Cast Blog: #TOPCHEF

Gumbo for Leah Chase

Hugh Acheson would have been more intimidated by the Quickfire Challenge than the cheftestants seemed.

If you had told me that I would be making gumbo for Leah Chase I would have been beyond nervous, not out of fear of failure, but fear of not giving proper respect to a historic dish. I would be fearful of Leah remarking that my gumbo was too modern, too risky, too indifferent to the history of food in Louisiana. Evidently the chefs do not fret in the same way I do. 

Leah is the chef and proprietor of Dooky Chase, a restaurant that speaks to the relevancy of food in Louisiana everyday it operates. It has been around a long time serving the best fried chicken and Gumbo Z’Herbs, with a painful sabbatical after Katrina. Katrina, the storm that changed everything, destroyed Dooky Chase, but through a lot of work and the dedication of a lot of chefs and volunteers the restaurant was rebuilt better than ever. It is the definition of iconic. 

No rest for the weary, and we pick up right where last episodes ejection happened. Padma enters into the Stew Room like a smiling dementor to steal the last breaths of air from the gasping young chefs. She announces that a gumbo challenge starts now at the cast house and they had better get their crock pots plugged in and the roux cooking. I get sleepy just thinking about this challenge. 

Gumbo to me means many things, and there are many types of gumbo you can make, but the chefs really like loose interpretations, and we see all sorts of stuff going on. Brian likes cat naps while stirring roux. Michael likes to do things twice and will be making a new gumbo, but he is really just competing with himself in all things. 

Beets, cabbage, soy are three things I have never seen in a gumbo before. I really hope that these chefs realize in hindsight that they just made gumbo for LEAH CHASE. 

Oddly enough, the two NOLA chefs make gumbo that fails to impress, and Michael actually makes it to the bottom. Jason says Leah Chase has no idea what she is talking about. I poke him with pins in my mind. Patty is getting no love either. She just doesn’t seem to be getting traction in the competition. 

Shirley makes a nice looking gumbo with pork belly. Aaron makes a thick gumbo that Leah loves. Carrie makes a green gumbo which reminds Leah of one of her famous versions. Though Carrie thought her gumbo was weird and badly received, the judges loved it. 

Carrie wins immunity.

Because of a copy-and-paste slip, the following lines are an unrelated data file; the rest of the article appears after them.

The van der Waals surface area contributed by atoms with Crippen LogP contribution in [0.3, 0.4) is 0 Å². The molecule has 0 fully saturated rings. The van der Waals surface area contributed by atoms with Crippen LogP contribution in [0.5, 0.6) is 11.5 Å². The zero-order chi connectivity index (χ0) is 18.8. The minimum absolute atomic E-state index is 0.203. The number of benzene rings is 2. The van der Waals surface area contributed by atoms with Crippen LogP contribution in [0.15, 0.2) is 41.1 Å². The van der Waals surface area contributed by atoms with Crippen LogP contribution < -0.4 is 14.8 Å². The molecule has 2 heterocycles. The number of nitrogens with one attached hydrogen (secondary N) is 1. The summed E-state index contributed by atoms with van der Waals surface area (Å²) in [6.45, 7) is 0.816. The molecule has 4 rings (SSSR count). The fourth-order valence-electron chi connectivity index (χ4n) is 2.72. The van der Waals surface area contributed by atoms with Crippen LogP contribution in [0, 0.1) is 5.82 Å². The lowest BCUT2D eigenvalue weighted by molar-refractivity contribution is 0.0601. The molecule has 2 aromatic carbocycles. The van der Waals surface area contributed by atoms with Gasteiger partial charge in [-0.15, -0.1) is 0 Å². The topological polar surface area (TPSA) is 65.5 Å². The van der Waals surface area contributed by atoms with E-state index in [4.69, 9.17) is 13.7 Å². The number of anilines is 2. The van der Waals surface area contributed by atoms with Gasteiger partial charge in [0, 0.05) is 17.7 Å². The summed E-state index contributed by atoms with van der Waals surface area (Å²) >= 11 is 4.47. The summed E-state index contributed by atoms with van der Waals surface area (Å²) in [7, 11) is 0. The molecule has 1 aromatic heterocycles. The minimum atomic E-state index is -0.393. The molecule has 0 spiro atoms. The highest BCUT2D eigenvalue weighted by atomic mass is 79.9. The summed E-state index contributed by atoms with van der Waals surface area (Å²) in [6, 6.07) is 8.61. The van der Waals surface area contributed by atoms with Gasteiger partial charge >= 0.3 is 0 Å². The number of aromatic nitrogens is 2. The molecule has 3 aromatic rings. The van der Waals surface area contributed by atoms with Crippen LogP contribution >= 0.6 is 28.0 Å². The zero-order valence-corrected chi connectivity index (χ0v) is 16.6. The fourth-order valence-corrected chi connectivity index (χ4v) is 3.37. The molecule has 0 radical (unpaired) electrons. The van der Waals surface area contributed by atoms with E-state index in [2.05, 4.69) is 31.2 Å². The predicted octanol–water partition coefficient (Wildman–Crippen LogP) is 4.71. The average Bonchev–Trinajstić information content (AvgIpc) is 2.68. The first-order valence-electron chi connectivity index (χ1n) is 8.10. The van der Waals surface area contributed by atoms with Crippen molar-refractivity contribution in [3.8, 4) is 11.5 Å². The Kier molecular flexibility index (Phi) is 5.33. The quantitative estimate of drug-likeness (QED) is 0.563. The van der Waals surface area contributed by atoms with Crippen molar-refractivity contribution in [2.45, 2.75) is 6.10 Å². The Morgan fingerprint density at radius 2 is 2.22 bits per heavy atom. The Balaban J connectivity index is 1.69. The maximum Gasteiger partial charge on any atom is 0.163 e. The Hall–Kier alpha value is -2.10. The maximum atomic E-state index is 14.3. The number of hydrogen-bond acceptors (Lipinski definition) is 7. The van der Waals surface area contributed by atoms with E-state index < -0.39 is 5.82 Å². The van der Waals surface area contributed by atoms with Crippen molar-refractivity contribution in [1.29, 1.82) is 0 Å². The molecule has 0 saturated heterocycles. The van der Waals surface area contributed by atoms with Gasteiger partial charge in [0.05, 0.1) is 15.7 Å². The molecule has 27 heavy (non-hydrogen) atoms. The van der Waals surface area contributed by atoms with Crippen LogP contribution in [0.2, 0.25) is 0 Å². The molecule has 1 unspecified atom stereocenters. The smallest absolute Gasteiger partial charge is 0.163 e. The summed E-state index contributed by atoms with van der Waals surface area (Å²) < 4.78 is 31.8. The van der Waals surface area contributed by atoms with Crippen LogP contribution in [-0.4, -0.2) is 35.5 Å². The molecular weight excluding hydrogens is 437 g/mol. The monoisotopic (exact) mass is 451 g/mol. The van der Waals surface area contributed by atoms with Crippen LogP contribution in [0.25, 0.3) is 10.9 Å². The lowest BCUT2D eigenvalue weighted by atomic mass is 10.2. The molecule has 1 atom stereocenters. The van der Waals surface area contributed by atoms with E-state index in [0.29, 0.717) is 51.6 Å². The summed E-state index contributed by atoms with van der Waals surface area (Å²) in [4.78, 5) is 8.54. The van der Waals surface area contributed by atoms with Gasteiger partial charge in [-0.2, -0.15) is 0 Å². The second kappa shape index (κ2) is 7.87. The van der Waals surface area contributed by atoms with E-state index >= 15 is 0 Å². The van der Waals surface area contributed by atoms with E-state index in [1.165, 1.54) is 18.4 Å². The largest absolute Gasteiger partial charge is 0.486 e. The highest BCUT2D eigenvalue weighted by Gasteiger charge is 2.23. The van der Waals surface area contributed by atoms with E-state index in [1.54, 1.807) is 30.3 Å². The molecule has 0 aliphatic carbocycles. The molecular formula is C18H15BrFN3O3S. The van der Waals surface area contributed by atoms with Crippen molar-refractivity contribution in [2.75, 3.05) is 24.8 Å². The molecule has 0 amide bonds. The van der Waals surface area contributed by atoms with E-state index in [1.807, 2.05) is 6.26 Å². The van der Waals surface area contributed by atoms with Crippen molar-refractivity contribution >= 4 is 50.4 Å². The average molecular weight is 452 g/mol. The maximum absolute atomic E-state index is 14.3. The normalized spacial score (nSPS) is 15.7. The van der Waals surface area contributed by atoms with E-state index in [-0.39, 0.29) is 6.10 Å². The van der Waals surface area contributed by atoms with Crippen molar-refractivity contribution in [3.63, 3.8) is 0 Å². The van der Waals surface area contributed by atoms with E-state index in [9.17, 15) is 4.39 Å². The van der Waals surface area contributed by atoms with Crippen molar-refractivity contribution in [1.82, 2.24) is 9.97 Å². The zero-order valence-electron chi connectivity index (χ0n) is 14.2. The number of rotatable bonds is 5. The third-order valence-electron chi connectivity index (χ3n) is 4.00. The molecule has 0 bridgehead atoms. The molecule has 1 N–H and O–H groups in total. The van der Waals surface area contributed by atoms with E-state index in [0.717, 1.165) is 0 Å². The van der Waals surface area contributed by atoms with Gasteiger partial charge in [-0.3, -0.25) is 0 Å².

On to the Elimination Challenge: cooking for Habitat for Humanity volunteers. Susan Spicer is in the house. She rules. Food trucks will be used. Shirley has a roach coach for sale if you are interested. You could start your own Kogi empire if you are smart and understand the nuances of food truck by-laws. May you call it “What the truck?” May you succeed beyond your wildest dreams. 

Poor Bene. Why are they picking on him? Nothing he says is being listened to. We have the answer to that age old quandary: “If Bene talks in a group, does anyone listen?”. 

Teams have been named, but there are too many to list.

Michael is cooking crawfish at the house. He is that father figure who terrifies the family. It is decided that Casanova will be the model chef for this challenge and stand in front of the truck looking pretty. This was actually decided at birth, but I play along. 

Team Yellow has made a taco truck experience. Team Blue wants to have a truck spa experience. Team Red is not listening to Bene, unless he is their quiet servant. Bene must even experience badmouthing from Michael, which would drive anyone over the edge. We may have a runaway on our hands. Team Yellow is making wine bottle dough. 

Brian Huskey confesses to being born with a silver spoon. I am not sure where the family fortune comes from, but after much internet searching I am making up that it comes from holding the patent to the Flobee. Lucky man. 

Immortal words from Jason: “If it’s burnt, don’t use it.” Dude, if you condescended to me in a kitchen like that, I would cut that hair right off of your head. Daly Patty is just a lump of sadness in the first 48 of this season and can’t fight back. 

Michael talks about Katrina and the recovery. Such a tragedy. That city has some amazingly resilient souls. 

YELLOW TEAM/Work Site #1 Aaron, Carlos, Travis, Carrie, and Brian

Travis and Brian: Dorado and Shrimp Ceviche with Tomato

Carrie and Aaron: Beef and Pork Curry Empanadas with Watercress and Mango

Carlos and Aaron: Tilapia Tacos with Chipotle Aioli and Cabbage


BLUE TEAM/Work Site #2: Jason, Patty, Nicholas, and Bret

Jason: Salmon Hand Roll with Quinoa, Honey Mustard Miso, and Cucumber

Nicholas: Grilled Shrimp with a Fish Sauce Caramel, Melon-Sungold Salad, and Crushed Wasabi Peas

Bret: Coconut Ceviche with Red Snapper and Bay Scallops

Patty: Tuna Slider with Crispy Pancetta, Avocado, and Tomato

GREEN TEAM/Work Site #2: Shirley, Stephanie, Sara, and Louis

Stephanie: Crispy Chickpea with Watercress and Radish Salad

Sara: Tuna Burger with Sprouts, Avocado, and Watermelon Rind Pickles

Shirley: Spiced Grilled Lamb Salad with Cucumber and Asian Pear

Louis: helped, made the watermelon amuse


RED TEAM/Work Site #1: Justin, Bene, Janine, Michael, and Nina 

Janine: Green Gazpacho with Pickled Shrimp

Justin: Lobster and Crab Fritters with Corn Puree and Bacon Jam

Nina and Bene: Jerk Chicken Sandwich with Mango and Crispy Plantains

Michael: Ricotta with Burnt Honey, Stone Fruit, and Toasted Coconut

Jason is banking on his hair to make up for a flaccid handroll. From the point that Tom tastes the handroll, I want you to take a shot of bourbon every time the term “handroll” is uttered. You should not drive after this exercise. Actually you should probably not do this cause you will be admitted to the hospital. It’s said about 50 times.